For those that may not know, Carly started a wonderful 4-H project several years ago that organized a group of 4-H youth to clean up leaves and weeds from around the headstones that rest in our historic Mount Union Cemetery. They did this project in early May in preparation for Philomath’s annual Memorial Day Flag Placement Ceremony. During this year’s 4-H show, she was awarded second overall sheep exhibitor and third overall beef exhibitor. We are grateful for Carly’s years of community service in 4-H and wish her the best of luck as she studies business agriculture at Treasure Valley Community College in Ontario this fall. Her choice of study is no doubt a result of her positive experiences in the 4-H Club.
The Barnyard Olympics concluded with both the water balloon toss and the water chug-a-lug contests — it was easily apparent to me that every kid in the 4-H program is a winner. They try new things. They do stuff. They get their hands dirty. They learn responsibility and leadership and have tons of fun doing all of it.
Every kid that participated in the Barnyard Olympics received a free snow cone for their efforts. I can’t think of a better end to a hot Friday afternoon at the Benton County Fairgrounds. Hope to see you next year at the 2022 version of the Barnyard Olympics
On another note, I ‘d like to add that I was very impressed with our local 4-H program last year during the wildfire season. Juli McLennan, a 4-H adult leader from Philomath, stepped up and led an amazing effort of 4-H volunteers to take care of animals that were evacuated from communities across the mid-valley at the Benton County Fairgrounds. Juli initially reached out to four clubs to come clean pens, provide fresh water and walk the horses. Within two hours, the group had grown to 56 4-H members representing 10 clubs taking care of 181 animals.
I reached out to Jennifer Sirangelo, who serves as the president and CEO of the National 4-H Council based in Chevy Chase, Maryland, to get her perspective for this column. She replied back saying ”In 4-H, we encourage ALL young people no matter their circumstances to find their spark, explore their passions and become leaders in their communities. Diverse backgrounds and beliefs help generate the most innovative solutions in a changing world.
“Benton County 4-H’ers are a stellar example of youth applying their problem-solving and leadership skills to help their communities,” she continued. “During the Oregon wildfires last year, they lived 4-H’s motto of ‘Head, Heart, Hands, and Health’ when they quickly mobilized to care for evacuated animals around the clock. Thank you, Oregon 4-H, for inspiring us and making the world a better place. Keep up the great work!”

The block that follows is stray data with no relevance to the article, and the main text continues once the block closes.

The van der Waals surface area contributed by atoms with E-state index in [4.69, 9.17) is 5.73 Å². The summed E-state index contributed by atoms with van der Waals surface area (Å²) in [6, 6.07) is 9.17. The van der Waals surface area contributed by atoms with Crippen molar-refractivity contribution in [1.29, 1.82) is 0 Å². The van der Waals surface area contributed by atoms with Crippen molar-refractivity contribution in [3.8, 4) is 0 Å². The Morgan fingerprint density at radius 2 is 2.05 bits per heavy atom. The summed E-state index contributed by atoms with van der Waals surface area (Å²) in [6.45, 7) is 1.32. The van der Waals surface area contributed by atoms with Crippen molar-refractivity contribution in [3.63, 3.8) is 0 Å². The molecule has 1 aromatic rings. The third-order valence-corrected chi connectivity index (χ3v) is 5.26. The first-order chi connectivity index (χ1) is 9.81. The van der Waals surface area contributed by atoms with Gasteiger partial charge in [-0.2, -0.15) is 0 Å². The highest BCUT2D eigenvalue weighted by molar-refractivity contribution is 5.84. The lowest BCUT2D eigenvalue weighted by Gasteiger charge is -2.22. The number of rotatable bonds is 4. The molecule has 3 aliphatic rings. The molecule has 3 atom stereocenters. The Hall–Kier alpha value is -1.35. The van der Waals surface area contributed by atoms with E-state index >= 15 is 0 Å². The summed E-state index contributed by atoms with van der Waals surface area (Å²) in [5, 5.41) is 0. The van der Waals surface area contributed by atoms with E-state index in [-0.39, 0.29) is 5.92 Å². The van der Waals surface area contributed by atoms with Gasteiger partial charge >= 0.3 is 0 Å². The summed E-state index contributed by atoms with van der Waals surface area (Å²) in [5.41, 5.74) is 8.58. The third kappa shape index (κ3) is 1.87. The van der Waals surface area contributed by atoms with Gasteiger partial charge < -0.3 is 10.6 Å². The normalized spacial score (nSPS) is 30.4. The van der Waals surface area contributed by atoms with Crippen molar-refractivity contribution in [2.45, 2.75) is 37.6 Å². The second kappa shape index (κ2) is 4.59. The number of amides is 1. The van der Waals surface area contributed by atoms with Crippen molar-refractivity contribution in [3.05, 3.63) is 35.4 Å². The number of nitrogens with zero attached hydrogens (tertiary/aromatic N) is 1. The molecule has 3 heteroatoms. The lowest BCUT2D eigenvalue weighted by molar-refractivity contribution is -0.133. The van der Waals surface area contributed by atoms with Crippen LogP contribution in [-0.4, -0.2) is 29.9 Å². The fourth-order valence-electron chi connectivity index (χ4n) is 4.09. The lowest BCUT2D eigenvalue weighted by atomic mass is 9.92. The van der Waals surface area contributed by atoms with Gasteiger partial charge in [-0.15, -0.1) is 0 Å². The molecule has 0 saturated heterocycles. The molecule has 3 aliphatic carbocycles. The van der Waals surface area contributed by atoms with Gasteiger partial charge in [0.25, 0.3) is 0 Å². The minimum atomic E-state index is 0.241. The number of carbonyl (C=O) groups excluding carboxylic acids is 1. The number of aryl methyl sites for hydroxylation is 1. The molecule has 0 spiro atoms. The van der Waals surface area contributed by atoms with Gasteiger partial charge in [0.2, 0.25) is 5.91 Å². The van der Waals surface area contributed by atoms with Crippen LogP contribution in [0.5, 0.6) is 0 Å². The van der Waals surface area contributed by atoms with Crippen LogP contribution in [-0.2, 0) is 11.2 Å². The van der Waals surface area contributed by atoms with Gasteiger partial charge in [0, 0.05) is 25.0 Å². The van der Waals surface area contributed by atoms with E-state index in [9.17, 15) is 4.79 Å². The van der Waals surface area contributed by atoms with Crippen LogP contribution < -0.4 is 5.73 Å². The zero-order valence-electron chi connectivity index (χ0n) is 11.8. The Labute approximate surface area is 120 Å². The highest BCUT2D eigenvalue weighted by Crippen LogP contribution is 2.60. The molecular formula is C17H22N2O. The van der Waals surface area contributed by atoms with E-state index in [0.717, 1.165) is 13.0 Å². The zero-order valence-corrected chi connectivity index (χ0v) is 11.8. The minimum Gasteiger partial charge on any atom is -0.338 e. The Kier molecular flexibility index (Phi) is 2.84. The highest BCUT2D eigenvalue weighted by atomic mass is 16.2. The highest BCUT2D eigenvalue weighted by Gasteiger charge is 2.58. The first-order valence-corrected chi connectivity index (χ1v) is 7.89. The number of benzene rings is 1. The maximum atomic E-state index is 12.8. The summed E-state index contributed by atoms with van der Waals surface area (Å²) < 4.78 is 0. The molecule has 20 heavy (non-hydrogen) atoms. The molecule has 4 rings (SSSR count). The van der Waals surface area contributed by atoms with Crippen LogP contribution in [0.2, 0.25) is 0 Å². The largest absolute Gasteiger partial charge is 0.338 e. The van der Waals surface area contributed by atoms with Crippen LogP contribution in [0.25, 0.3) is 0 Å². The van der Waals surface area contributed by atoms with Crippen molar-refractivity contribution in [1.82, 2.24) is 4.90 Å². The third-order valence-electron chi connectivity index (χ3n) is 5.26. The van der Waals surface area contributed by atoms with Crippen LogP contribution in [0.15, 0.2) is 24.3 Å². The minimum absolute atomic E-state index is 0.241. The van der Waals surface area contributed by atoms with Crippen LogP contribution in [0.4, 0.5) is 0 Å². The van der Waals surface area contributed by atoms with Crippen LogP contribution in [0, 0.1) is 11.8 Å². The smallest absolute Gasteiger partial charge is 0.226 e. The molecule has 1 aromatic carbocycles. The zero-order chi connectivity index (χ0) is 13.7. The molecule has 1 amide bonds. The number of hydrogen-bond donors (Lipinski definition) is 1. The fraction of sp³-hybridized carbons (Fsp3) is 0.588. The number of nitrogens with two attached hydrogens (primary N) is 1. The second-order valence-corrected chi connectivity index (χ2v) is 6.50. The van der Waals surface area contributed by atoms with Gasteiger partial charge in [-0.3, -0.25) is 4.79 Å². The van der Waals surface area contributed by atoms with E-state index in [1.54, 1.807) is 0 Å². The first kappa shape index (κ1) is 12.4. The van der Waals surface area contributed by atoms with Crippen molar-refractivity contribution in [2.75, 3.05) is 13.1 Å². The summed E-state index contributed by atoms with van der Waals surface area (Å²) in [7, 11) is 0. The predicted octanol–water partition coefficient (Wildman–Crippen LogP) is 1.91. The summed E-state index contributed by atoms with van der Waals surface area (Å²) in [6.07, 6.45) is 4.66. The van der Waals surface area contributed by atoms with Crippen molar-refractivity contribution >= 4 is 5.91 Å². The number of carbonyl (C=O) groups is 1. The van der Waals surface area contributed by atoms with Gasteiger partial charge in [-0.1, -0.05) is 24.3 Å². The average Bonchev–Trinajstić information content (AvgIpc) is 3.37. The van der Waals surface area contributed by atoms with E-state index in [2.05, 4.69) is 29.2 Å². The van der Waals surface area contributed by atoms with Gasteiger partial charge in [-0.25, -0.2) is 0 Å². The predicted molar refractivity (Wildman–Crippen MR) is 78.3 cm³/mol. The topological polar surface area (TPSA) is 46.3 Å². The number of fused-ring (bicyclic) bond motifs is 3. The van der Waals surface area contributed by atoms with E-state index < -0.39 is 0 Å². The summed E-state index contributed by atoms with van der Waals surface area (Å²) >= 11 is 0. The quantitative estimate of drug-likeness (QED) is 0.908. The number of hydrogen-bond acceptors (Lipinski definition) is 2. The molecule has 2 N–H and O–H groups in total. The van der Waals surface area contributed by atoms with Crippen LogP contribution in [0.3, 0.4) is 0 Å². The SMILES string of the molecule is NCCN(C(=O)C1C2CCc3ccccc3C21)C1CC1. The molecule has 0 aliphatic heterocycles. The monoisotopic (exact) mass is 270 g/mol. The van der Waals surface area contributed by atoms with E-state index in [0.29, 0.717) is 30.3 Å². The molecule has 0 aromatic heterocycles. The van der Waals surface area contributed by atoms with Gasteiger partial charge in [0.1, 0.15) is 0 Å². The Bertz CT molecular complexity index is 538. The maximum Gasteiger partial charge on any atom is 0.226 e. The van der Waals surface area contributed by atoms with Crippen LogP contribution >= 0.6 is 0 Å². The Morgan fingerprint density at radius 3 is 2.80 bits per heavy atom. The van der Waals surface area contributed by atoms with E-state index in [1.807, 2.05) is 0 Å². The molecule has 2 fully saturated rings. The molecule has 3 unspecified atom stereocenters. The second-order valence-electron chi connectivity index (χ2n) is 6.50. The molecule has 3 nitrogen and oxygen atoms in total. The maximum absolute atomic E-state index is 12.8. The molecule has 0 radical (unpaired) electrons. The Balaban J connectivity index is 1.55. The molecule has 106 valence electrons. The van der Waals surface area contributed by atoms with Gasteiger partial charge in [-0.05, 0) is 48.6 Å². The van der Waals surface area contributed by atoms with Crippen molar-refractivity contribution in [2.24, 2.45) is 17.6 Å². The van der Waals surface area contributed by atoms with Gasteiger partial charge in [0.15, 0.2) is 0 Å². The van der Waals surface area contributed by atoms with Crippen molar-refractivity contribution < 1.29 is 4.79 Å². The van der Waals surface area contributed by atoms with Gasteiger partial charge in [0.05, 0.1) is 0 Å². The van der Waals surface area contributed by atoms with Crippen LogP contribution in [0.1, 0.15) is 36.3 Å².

If you or a family you know are interested in getting involved in 4-H this coming year, please reach out to Carolyn Ashton or Kelly Cotter at the OSU 4H extension office at 541-713-5000.
Below is a list of the 4-H kids from Philomath and how their projects fared at the fair.
|PHILOMATH 4-H’ERS AT THE FAIR|
|Champion, Beef Senior Showmanship — Sophia Bauer|
|Reserve Champion, Sheep Senior Showmanship — Carly Dowless|
|Reserve Champion, Sheep Junior Showmanship — Archer Schroder|
|Champion, Swine Senior Showmanship — Ty May|
|Reserve Champion, Swine Junior Showmanship — Falon Cleveland|
|Champion, Meat Goat Senior Showmanship — Addison Cleveland|
|Reserve Champion, Meat Goat Intermediate Showmanship — Caleb Babcock|
|Reserve Champion, Meat Goat Junior Showmanship — Daven Cleveland|
|Champion, Dairy Goat Senior Showmanship — Addison Cleveland|
|Champion, Dairy Goat Intermediate Showmanship — Briahna Ledbetter|
|Champion, Dairy Goat Junior Showmanship — Maggie Koning|
|Reserve Champion, Dairy Goat Junior Showmanship — Falon Cleveland|
|Reserve Champion, Pygmy Goat Intermediate Showmanship — Brooke McKinley|
|Champion, Pygmy Goat Junior Showmanship — Hailey McKinley|
|Reserve Champion, Pygmy Goat Junior Showmanship — Bryce Hruska|
|Champion, Cavy Intermediate Showmanship — Jenica Baker|
|Reserve Champion, Poultry Intermediate Showmanship — Jenica Baker|
|Champion, Swine Market Middle Weight — Jessica McLennan|
|Champion, Swine Market Light Weight — Alyssa Kvidt|
|Reserve Champion, Beef Market — Sophia Bauer|
|Reserve Champion, Hog Market Light Weight — Lane Schell|
|Reserve Champion, Hog Market Heavy Weight — Lily Schell|
|Reserve Champion, Hog Market Overall — Lily Schell|
(Eric Niemann is a former mayor and city councilor in Philomath. He can be reached at [email protected]).